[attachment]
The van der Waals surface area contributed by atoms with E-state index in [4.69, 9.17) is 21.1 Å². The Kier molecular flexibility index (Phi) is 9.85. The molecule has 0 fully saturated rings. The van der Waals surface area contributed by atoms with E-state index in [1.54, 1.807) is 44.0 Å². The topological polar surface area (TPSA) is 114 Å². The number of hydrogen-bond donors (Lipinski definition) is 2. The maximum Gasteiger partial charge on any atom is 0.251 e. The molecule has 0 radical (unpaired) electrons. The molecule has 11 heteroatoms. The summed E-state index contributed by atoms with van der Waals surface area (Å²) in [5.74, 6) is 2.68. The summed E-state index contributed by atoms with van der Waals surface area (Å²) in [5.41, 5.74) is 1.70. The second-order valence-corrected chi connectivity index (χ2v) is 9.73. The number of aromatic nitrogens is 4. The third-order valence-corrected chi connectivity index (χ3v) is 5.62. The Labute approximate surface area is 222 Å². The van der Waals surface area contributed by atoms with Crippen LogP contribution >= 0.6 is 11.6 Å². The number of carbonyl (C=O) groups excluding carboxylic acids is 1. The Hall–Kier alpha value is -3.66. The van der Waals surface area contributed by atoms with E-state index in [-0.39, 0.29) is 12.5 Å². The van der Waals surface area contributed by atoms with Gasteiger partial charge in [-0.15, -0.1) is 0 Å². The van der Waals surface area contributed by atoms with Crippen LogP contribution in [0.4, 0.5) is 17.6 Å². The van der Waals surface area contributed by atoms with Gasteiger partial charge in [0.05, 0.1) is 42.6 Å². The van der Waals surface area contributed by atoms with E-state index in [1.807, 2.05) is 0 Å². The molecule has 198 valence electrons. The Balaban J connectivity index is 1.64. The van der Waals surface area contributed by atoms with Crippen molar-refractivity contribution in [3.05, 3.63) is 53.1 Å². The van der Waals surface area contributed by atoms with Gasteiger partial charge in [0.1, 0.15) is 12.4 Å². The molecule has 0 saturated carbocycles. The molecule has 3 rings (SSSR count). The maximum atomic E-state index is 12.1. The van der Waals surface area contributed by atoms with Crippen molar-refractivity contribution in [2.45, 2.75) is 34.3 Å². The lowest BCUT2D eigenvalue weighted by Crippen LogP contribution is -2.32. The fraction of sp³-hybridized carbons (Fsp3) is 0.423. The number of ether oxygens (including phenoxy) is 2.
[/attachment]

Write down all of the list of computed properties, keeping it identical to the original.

The van der Waals surface area contributed by atoms with E-state index in [4.69, 9.17) is 21.1 Å². The Kier molecular flexibility index (Phi) is 9.85. The molecule has 0 fully saturated rings. The van der Waals surface area contributed by atoms with E-state index in [1.54, 1.807) is 44.0 Å². The topological polar surface area (TPSA) is 114 Å². The number of hydrogen-bond donors (Lipinski definition) is 2. The maximum Gasteiger partial charge on any atom is 0.251 e. The molecule has 0 radical (unpaired) electrons. The molecule has 11 heteroatoms. The summed E-state index contributed by atoms with van der Waals surface area (Å²) in [5.74, 6) is 2.68. The summed E-state index contributed by atoms with van der Waals surface area (Å²) in [5.41, 5.74) is 1.70. The second-order valence-corrected chi connectivity index (χ2v) is 9.73. The number of aromatic nitrogens is 4. The third-order valence-corrected chi connectivity index (χ3v) is 5.62. The Labute approximate surface area is 222 Å². The van der Waals surface area contributed by atoms with Crippen LogP contribution >= 0.6 is 11.6 Å². The number of carbonyl (C=O) groups excluding carboxylic acids is 1. The Hall–Kier alpha value is -3.66. The van der Waals surface area contributed by atoms with E-state index in [-0.39, 0.29) is 12.5 Å². The van der Waals surface area contributed by atoms with Gasteiger partial charge in [-0.15, -0.1) is 0 Å². The van der Waals surface area contributed by atoms with Crippen LogP contribution in [0.4, 0.5) is 17.6 Å². The van der Waals surface area contributed by atoms with Gasteiger partial charge in [0.05, 0.1) is 42.6 Å². The van der Waals surface area contributed by atoms with E-state index in [1.807, 2.05) is 0 Å². The molecule has 198 valence electrons. The Balaban J connectivity index is 1.64. The van der Waals surface area contributed by atoms with Crippen molar-refractivity contribution in [3.05, 3.63) is 53.1 Å². The van der Waals surface area contributed by atoms with Gasteiger partial charge in [0.1, 0.15) is 12.4 Å². The molecule has 0 saturated carbocycles. The molecule has 3 rings (SSSR count). The maximum atomic E-state index is 12.1. The van der Waals surface area contributed by atoms with Crippen molar-refractivity contribution in [2.45, 2.75) is 34.3 Å². The lowest BCUT2D eigenvalue weighted by Crippen LogP contribution is -2.32. The fraction of sp³-hybridized carbons (Fsp3) is 0.423. The number of ether oxygens (including phenoxy) is 2.